The worst result from cryo came with treating tightly wound transformers, both large (amps or speakers) and tiny (MC Cartridges). After ruining several pieces we concluded that the transformer had no room to "compact itself" when shrinkage occurred at super low temperature. This caused fractures to the wire and even after lengthy break in times the damage seemed to be irreversible.

On the other hand, what Geoffkait claims is also true. I sell electrical outlets that are cryo treated and it does help the sound. If the cost is low enough to be worth the benefit I see no harm. Especially product that appears after many years experimentation to suffer absolutely no harm.

Precisely on this topic, my experience with cryo tubes are that they sound the same or worse. I have (unfortunately) not been successful with cryo versions. Then again, I suspect the tube type, tube design, circuit it's used in, personal taste and other factors all play a role.
Albert Porter,

Regarding cryo'd tubes, I am reposting my earlier comments on this thread here, you know, just in case.

"Cryoing improves the performance of almost all materials, glass, plastics, metal, etc.. However, I think it wise to wait at least a few days, maybe as long as a week, before listening critically to allow the cryo'd material to recover from thermal shock."

Cheers
Geoffkait

There is no need to insult fourth graders!
I'm a cable manufacturer and I cryo treat my cables and the difference is not small.
But, the burn in is a must to bring out what the cryo treatment does. I've A-B'd my cables before and after many times, and after the treatment and with the burn in, they always outperforms the before.
More macro and micro dynamics, more open and airy soundstage.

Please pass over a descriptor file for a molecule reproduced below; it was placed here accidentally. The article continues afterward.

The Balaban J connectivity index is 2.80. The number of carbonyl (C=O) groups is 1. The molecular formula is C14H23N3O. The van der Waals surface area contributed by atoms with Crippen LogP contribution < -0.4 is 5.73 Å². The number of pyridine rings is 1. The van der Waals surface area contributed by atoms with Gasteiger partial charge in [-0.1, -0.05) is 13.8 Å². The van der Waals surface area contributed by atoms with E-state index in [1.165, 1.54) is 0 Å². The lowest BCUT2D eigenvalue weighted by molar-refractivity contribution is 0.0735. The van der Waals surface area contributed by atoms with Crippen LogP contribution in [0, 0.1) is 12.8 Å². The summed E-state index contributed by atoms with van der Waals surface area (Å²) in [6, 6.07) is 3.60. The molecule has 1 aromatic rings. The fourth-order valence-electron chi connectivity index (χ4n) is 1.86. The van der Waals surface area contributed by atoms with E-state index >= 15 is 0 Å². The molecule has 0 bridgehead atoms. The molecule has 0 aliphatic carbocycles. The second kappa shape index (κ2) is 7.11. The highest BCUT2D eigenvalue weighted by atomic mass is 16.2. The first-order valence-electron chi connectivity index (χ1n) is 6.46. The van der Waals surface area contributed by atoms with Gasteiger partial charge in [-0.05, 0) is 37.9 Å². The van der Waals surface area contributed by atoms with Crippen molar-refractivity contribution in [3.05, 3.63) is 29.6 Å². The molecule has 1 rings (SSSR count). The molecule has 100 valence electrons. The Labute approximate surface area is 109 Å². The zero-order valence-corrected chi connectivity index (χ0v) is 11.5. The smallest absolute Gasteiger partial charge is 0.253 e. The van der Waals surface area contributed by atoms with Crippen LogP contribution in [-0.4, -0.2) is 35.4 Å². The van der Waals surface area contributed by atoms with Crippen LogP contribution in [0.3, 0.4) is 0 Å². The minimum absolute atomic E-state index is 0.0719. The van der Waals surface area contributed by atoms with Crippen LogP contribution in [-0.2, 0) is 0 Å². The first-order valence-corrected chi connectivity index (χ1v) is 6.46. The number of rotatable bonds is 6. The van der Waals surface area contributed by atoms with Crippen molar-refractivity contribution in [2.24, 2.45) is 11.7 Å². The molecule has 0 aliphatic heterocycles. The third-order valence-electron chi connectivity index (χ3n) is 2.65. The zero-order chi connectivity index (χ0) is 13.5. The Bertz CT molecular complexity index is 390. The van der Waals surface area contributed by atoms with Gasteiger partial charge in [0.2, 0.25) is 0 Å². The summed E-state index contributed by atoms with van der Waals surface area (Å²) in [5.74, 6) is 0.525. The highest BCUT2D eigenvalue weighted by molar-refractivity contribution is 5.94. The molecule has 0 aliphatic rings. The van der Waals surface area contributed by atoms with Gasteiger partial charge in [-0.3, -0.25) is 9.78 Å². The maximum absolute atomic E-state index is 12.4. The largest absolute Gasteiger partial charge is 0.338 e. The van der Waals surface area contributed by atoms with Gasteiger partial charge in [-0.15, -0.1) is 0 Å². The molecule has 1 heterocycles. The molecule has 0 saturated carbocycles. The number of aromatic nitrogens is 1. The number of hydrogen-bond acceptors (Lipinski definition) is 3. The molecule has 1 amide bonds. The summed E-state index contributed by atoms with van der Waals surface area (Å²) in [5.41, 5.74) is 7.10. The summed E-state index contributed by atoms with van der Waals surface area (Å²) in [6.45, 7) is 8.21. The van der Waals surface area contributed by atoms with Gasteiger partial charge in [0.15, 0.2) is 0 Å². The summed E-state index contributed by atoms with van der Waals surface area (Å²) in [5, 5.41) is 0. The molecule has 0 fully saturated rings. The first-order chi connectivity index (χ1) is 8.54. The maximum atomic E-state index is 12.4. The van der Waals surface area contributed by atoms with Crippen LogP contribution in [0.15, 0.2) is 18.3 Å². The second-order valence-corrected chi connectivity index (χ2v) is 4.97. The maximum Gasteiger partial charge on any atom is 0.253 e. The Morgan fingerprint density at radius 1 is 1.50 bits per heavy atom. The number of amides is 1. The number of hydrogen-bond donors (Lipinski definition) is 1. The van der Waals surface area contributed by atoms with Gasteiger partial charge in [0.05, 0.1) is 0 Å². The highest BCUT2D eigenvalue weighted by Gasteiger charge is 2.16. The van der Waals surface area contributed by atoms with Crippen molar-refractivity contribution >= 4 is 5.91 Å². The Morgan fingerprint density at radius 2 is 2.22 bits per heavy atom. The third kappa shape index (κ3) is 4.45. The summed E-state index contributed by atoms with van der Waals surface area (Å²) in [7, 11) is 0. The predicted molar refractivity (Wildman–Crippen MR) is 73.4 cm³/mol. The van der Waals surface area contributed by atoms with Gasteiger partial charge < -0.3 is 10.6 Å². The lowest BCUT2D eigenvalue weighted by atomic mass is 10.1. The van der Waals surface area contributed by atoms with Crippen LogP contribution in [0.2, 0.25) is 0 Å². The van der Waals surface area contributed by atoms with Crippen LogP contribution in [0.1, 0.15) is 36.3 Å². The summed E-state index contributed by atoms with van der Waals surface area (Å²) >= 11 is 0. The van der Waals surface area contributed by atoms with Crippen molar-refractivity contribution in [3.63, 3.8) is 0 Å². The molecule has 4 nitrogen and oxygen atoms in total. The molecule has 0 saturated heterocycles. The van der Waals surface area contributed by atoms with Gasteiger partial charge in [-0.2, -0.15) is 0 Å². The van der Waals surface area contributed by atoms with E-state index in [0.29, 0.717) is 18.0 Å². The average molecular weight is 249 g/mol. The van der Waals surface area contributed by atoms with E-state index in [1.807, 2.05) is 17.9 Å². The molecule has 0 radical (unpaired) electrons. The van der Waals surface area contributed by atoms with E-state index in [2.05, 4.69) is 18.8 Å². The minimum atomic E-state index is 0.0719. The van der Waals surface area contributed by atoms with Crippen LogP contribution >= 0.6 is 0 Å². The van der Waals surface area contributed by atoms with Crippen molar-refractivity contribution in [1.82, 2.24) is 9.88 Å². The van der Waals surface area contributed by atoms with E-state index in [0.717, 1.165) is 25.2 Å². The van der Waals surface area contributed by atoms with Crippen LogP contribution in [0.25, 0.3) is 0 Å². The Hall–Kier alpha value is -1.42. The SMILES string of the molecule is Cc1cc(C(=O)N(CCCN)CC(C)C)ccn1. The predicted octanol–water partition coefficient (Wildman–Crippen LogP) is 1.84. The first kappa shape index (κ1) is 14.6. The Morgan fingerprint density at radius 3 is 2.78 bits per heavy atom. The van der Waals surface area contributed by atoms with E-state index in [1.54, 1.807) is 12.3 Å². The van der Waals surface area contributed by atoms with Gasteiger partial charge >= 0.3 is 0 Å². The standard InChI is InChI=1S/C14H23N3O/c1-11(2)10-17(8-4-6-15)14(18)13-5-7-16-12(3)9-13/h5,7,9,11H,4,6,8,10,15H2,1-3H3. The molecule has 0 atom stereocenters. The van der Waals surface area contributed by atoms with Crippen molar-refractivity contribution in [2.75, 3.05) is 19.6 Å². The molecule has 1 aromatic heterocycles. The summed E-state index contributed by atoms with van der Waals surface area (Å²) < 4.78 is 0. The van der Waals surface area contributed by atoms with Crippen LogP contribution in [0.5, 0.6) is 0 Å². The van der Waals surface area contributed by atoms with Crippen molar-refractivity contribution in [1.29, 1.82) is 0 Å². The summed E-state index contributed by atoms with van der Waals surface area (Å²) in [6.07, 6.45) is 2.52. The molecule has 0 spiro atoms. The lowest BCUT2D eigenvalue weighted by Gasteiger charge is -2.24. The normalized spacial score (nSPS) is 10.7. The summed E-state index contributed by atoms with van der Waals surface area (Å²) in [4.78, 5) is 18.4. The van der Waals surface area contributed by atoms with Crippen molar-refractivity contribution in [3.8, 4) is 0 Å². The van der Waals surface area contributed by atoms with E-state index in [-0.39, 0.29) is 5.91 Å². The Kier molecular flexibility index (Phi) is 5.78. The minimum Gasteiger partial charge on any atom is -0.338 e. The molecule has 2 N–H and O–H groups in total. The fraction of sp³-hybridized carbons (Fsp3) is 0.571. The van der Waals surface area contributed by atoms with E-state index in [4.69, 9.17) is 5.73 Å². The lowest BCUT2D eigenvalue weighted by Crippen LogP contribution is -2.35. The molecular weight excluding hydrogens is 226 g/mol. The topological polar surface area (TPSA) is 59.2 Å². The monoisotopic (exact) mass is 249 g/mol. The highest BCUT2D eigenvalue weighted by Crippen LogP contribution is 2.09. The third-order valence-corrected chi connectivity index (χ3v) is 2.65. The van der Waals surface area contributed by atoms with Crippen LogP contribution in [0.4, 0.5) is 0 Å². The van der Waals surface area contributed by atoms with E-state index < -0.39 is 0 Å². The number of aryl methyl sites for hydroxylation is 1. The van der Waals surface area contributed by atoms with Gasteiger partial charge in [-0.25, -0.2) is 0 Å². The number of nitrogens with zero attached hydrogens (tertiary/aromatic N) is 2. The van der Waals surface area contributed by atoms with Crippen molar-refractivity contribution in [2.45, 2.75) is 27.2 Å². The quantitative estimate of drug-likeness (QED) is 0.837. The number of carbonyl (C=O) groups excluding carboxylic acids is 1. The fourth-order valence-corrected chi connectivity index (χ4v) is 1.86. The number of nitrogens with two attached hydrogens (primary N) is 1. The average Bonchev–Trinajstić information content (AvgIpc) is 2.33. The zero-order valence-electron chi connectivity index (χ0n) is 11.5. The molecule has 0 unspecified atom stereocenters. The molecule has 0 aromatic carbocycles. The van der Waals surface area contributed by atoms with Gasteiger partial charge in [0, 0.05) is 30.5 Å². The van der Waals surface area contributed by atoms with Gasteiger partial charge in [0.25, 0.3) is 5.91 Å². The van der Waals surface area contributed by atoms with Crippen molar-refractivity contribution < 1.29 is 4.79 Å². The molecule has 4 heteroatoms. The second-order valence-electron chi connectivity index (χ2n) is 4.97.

More extention on both ends, and the mids have more texture and a better tonal balance all around.

I don't know about tubes, but I trust what Albert says.
If he has had neg. experiences with tube being cryoed, I would trust it.
Albert Porter wrote,

"The worst result from cryo came with treating tightly wound
transformers, both large (amps or speakers) and tiny (MC Cartridges). After
ruining several pieces we concluded that the transformer had no room to
"compact itself" when shrinkage occurred at super low
temperature. This caused fractures to the wire and even after lengthy break
in times the damage seemed to be irreversible."

That's odd. Plenty of transformers and MC cartridges have been cryo'd
over the last 15 years without failures. Besides, copper is a ductile metal
and should not fracture, even under this sort of duress. Were you able to
observe fractures in the wire? Just curious.
That's odd. Plenty of transformers and MC cartridges have been cryo'd over the last 15 years without failures. Besides, copper is a ductile metal and should not fracture, even under this sort of duress.

Were you able to observe fractures in the wire? Just curious.

If the cryo is done to bare wire I agree totally with you and Zmanastronomy, excellent results.

If the wire for the transformer is cryo before it's tightly wound, no risk and great benefit. Some transformer designs may survive and sound great even if treated after assembly.

I'm betting this varies by design, tightness and density of the windings, the core material and so on.

The discovery of the negative side came when I was involved with Benz Micro of Switzerland years ago. At one time I did all their high end photography (magazine ads and show displays).

Anyway, I was doing their new product photography line and came up with the idea to cryo their top MC cartridges to improve performance.

After the experiment failed (sound wise) with both the Sound-Lab Ultimate toroidal transformers and a couple of expensive Benz cartridges the factory in Switzerland verified the damage and explained the results to me.